The book poses interesting questions, but some of the answers suggested by Randall seem less compelling. From the perspective of architects and landscape architects, perhaps the largest "hero" of Randall's treatment is landscape architect Elbert Peets, the celebrated designer of the New Deal Greenbelt community of Greendale, Wisconsin. I was disappointed in the rationale by which Peets's original lot layout design was compromised by ruthless and exclusively short-term cost-cutting motivations. Park Forest, like other overtly planned environments, entailed substantial re-engineering of the natural physical and social landscape, perhaps reminiscent of the movie "The Truman Show." The book is greatly enhanced -- in fact the writing virtually sparkles -- when Randall discusses the geological and prehistoric "canvas" on which Park Forest was created. If designers and investors are collectively going to manipulate natural environments and the generally spontaneous processes by which communities are established and evolve, then we had better do an exceptional and uncompromising job of it, more completely and accurately anticipating the consequences of our planning. In fairness, the project's several shortcomings should probably be forgiven, if only because it was not undertaken as an academic exercise but was, instead, an idea realized in the face of necessary compromise.
Randall has enticed me to visit Park Forest. I understand that it remains quite livable, enhanced by changes to dwelling units made by subsequent generations of residents. Though the community of Park Forest is still viable today, it could not quite capitalize on the more exciting opportunities envisioned by its planners. The development was unable to compete with changing economic forces of mass retail marketing, was unsuccessful in promoting linkages to mass transit, and has been largely absorbed into the fabric of south suburban Chicago. Missed opportunities at Park Forest reflect, in microcosm, broader failures in the fabric of America's communities in the late twentieth century: sprawl, abandonment, social isolation, dissatisfaction with schools, and the like. Given who the residents of Park Forest were -- well-educated, energetic young families conditioned by the experiences of economic depression and war and eager to exploit new, individual opportunities -- it seems unlikely that the community could have been anything less than successful, regardless of how well or inadequately its planners carried off their mission. With greater commitment by the developers and better follow-through on the part of federal agencies, perhaps it could have been even better or had more enduring impact on America.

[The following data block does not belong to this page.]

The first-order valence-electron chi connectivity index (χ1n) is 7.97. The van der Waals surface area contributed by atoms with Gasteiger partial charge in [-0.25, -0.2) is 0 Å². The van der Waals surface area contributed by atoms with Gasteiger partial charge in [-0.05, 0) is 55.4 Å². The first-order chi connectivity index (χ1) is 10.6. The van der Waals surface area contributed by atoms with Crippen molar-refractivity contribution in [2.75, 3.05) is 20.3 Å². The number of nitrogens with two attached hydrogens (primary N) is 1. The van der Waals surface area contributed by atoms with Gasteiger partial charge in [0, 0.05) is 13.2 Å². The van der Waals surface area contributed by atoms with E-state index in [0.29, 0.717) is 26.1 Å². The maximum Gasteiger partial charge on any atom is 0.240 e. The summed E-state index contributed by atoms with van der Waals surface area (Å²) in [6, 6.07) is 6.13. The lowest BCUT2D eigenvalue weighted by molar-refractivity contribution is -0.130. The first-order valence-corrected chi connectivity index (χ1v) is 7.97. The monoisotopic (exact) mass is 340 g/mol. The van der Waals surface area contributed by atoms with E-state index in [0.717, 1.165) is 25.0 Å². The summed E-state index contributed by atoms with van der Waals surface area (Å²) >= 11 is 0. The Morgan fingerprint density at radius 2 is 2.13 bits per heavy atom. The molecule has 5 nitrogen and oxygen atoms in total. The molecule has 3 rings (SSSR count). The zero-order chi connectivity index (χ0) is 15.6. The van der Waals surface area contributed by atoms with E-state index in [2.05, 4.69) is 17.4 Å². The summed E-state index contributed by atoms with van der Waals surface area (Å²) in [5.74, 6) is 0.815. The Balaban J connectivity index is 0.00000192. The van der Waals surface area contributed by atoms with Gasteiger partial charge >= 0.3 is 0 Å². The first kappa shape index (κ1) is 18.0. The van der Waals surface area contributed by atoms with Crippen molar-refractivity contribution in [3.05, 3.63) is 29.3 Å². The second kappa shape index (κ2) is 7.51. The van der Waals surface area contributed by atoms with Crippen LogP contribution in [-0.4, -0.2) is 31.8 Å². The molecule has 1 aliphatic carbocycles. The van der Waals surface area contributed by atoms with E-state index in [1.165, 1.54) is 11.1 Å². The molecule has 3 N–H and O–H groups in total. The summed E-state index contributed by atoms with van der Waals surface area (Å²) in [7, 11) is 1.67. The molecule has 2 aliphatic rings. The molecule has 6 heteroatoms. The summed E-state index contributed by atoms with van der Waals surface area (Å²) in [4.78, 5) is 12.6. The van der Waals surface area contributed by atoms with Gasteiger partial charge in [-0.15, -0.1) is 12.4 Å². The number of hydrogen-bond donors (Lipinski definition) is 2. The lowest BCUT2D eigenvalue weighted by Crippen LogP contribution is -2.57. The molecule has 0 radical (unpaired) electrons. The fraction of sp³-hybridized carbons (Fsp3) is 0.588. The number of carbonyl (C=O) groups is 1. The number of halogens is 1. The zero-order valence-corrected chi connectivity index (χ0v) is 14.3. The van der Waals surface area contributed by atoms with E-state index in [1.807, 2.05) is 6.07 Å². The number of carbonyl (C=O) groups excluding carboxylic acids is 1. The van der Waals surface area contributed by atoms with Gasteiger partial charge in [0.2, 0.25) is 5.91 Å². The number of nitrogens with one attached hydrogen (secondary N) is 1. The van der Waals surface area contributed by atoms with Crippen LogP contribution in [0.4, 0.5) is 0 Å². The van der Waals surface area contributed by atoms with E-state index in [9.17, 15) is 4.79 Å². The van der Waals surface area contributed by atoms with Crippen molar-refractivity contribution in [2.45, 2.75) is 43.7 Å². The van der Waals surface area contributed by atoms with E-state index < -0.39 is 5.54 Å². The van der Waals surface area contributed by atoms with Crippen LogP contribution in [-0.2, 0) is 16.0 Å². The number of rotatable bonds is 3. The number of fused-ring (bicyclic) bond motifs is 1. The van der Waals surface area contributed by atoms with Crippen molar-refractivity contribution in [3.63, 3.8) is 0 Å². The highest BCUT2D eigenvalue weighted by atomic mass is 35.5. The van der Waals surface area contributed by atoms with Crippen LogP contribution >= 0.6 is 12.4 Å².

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Steve Martens. Review of Randall, Gregory C., America's Original G.I. Town: Park Forest, Illinois.